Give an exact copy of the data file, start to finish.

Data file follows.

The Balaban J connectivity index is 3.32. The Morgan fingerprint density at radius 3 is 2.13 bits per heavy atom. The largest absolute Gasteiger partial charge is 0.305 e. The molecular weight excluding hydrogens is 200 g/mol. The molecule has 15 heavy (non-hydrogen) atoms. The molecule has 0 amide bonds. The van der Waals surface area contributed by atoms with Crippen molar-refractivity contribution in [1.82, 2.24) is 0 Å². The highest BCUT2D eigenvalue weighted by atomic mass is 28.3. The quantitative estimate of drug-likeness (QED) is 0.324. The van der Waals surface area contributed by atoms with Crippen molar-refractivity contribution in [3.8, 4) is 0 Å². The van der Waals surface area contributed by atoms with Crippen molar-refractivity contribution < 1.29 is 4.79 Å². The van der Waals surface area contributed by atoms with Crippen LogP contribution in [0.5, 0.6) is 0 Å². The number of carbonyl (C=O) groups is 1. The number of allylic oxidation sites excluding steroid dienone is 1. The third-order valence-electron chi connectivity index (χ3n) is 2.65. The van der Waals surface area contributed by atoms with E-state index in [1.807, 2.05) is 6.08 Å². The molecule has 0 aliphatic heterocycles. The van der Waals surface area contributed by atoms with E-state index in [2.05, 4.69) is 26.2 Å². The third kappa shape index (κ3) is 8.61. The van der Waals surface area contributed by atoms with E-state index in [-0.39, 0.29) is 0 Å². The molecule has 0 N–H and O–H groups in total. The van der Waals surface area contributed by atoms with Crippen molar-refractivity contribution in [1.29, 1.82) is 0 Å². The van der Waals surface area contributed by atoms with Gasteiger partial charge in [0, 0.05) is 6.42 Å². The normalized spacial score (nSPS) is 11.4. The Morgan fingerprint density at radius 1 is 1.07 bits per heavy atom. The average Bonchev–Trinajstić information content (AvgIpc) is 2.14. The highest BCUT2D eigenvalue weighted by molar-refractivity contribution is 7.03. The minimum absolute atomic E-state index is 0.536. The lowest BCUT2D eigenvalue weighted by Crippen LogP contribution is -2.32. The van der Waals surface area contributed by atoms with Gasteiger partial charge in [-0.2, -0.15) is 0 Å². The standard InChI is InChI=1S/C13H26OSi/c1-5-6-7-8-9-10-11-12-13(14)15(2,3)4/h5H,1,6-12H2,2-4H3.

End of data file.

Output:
The Balaban J connectivity index is 3.32. The Morgan fingerprint density at radius 3 is 2.13 bits per heavy atom. The largest absolute Gasteiger partial charge is 0.305 e. The molecular weight excluding hydrogens is 200 g/mol. The molecule has 15 heavy (non-hydrogen) atoms. The molecule has 0 amide bonds. The van der Waals surface area contributed by atoms with Crippen molar-refractivity contribution in [1.82, 2.24) is 0 Å². The highest BCUT2D eigenvalue weighted by atomic mass is 28.3. The quantitative estimate of drug-likeness (QED) is 0.324. The van der Waals surface area contributed by atoms with Crippen molar-refractivity contribution in [3.8, 4) is 0 Å². The van der Waals surface area contributed by atoms with Crippen molar-refractivity contribution < 1.29 is 4.79 Å². The van der Waals surface area contributed by atoms with Crippen LogP contribution in [0.5, 0.6) is 0 Å². The number of carbonyl (C=O) groups is 1. The number of allylic oxidation sites excluding steroid dienone is 1. The third-order valence-electron chi connectivity index (χ3n) is 2.65. The van der Waals surface area contributed by atoms with E-state index in [1.807, 2.05) is 6.08 Å². The molecule has 0 aliphatic heterocycles. The van der Waals surface area contributed by atoms with E-state index in [2.05, 4.69) is 26.2 Å². The third kappa shape index (κ3) is 8.61. The van der Waals surface area contributed by atoms with E-state index in [-0.39, 0.29) is 0 Å². The molecule has 0 N–H and O–H groups in total. The van der Waals surface area contributed by atoms with Crippen molar-refractivity contribution in [1.29, 1.82) is 0 Å². The van der Waals surface area contributed by atoms with Gasteiger partial charge in [0, 0.05) is 6.42 Å². The normalized spacial score (nSPS) is 11.4. The Morgan fingerprint density at radius 1 is 1.07 bits per heavy atom. The average Bonchev–Trinajstić information content (AvgIpc) is 2.14. The highest BCUT2D eigenvalue weighted by molar-refractivity contribution is 7.03. The minimum absolute atomic E-state index is 0.536. The lowest BCUT2D eigenvalue weighted by Crippen LogP contribution is -2.32. The van der Waals surface area contributed by atoms with Gasteiger partial charge in [-0.2, -0.15) is 0 Å². The standard InChI is InChI=1S/C13H26OSi/c1-5-6-7-8-9-10-11-12-13(14)15(2,3)4/h5H,1,6-12H2,2-4H3.